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“On the horns of a dilemma!”  The old idiom meant if you avoided one horn, you would be impaled on the other. David described a situation in his life in terms somewhat like that expression.

 

Save Me from the lion’s mouth, and from the horns of the wild oxen You have answered Me. (Psalm 22:21)

 

He found himself in two desperate situations. Honestly, neither of the two are ideal. Yet the idea of being caught on the horns of a dilemma seem to suit the notion of the wild ox more than the mouth of the lion. In fact, the Cape Buffalo, himself a wild ox like David mentioned, is an amazingly dangerous animal. You might be interested to know that among the Big Five in Africa…that includes elephants, rhinos, leopards, hippos, and the aforementioned buffalo, it is the buffalo that is considered the most dangerous. Called “The Black Death,” he is responsible for at least two hundred deaths every year in Africa. This guy, weighing up to a ton, is also responsible for more lion deaths each year than any other animal.

 

Not only is he tough, mean-tempered, and deadly, but he is also smart and vindictive. These guys have been known to chase people up a tree and linger for hours, sometimes half a day or more, beneath the tree or in the nearby bush, waiting on the hapless human to scurry down the tree. They are the only animals among the deadly beasts which never give a “false charge.”  If the Black Death comes after you, he will not give up until one of the two of you is lying dead in the dirt.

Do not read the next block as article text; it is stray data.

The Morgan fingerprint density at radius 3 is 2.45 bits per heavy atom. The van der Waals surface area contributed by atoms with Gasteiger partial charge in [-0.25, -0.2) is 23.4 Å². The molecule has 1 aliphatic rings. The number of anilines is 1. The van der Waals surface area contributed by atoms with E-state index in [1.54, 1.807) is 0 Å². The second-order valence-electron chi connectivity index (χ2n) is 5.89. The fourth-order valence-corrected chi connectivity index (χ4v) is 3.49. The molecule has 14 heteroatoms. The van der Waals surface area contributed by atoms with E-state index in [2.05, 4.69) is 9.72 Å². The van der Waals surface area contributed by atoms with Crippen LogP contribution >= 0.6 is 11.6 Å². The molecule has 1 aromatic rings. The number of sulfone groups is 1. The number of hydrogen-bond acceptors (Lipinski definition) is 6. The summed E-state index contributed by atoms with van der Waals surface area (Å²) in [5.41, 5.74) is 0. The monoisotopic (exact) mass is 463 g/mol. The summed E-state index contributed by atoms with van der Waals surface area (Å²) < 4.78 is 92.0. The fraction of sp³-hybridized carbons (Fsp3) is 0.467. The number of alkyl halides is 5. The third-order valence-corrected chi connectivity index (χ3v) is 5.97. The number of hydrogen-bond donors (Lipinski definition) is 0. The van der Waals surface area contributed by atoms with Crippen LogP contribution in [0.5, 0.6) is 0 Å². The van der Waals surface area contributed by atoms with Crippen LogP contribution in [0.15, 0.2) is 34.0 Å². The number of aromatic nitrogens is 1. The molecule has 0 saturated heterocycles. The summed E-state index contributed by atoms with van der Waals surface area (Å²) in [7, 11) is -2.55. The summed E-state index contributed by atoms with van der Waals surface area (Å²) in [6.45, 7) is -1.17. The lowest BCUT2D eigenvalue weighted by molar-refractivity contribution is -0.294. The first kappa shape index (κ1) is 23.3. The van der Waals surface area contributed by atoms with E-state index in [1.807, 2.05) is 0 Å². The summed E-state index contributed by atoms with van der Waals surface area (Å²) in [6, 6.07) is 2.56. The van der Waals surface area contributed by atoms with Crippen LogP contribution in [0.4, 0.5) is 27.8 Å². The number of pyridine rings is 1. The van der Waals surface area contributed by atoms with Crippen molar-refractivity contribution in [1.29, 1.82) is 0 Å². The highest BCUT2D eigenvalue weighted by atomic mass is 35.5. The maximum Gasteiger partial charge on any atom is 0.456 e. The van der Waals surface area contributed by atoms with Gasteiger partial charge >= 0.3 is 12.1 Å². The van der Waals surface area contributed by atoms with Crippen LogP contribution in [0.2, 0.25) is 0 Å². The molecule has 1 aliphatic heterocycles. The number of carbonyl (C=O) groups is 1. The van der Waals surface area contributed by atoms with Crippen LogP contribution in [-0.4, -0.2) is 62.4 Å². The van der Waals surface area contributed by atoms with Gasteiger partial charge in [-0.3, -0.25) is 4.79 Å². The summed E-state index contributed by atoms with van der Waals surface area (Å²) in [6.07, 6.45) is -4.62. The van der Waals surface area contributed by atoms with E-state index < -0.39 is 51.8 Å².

David makes a profound statement. In the moment of appalling helplessness, being tossed in the air by circumstances far too powerful for him to control, actually trying to avoid one horrific and painful way to die only to discover another equally brutal set of facts against him, he discovered the voice of God!  He found what some have called “impossible relief out of hopeless despair.”  Amazing, isn’t it…how many times has God made Himself known, not in the midst of our cry (Psalm 22:1-2), but in the moment of our apparent destruction?

 

If you have cried out, and heard nothing back, you are not alone. In fact, if you hear the impending pounding of the hoofs of old Black Death himself, complete with fits of rage and horns like razors, consider yourself in good company. Your elder brother David can tell you from experience you serve a God capable of delivering you even though you are in mid-air courtesy of his powerful neck and savage headgear.  And, if you are looking for a pattern, look no further than the shattering horns of Black Death at a place called Golgotha and the amazing transformation which took place in an emptied tomb and amazing ascension into heaven. One worse than Black Death came after Jesus and worked his most vicious attack against Him.  Yet in the midst of the crisis, Jesus was heard, and the result was what we will celebrate this Easter.  Likewise, in our lives, the wild ox attacks and it seems we are doomed.  Suddenly, against all hope, while we are tossed helplessly about, our cry is heard. Our God is amazing in His ability to deliver, even when men have declared us hopeless!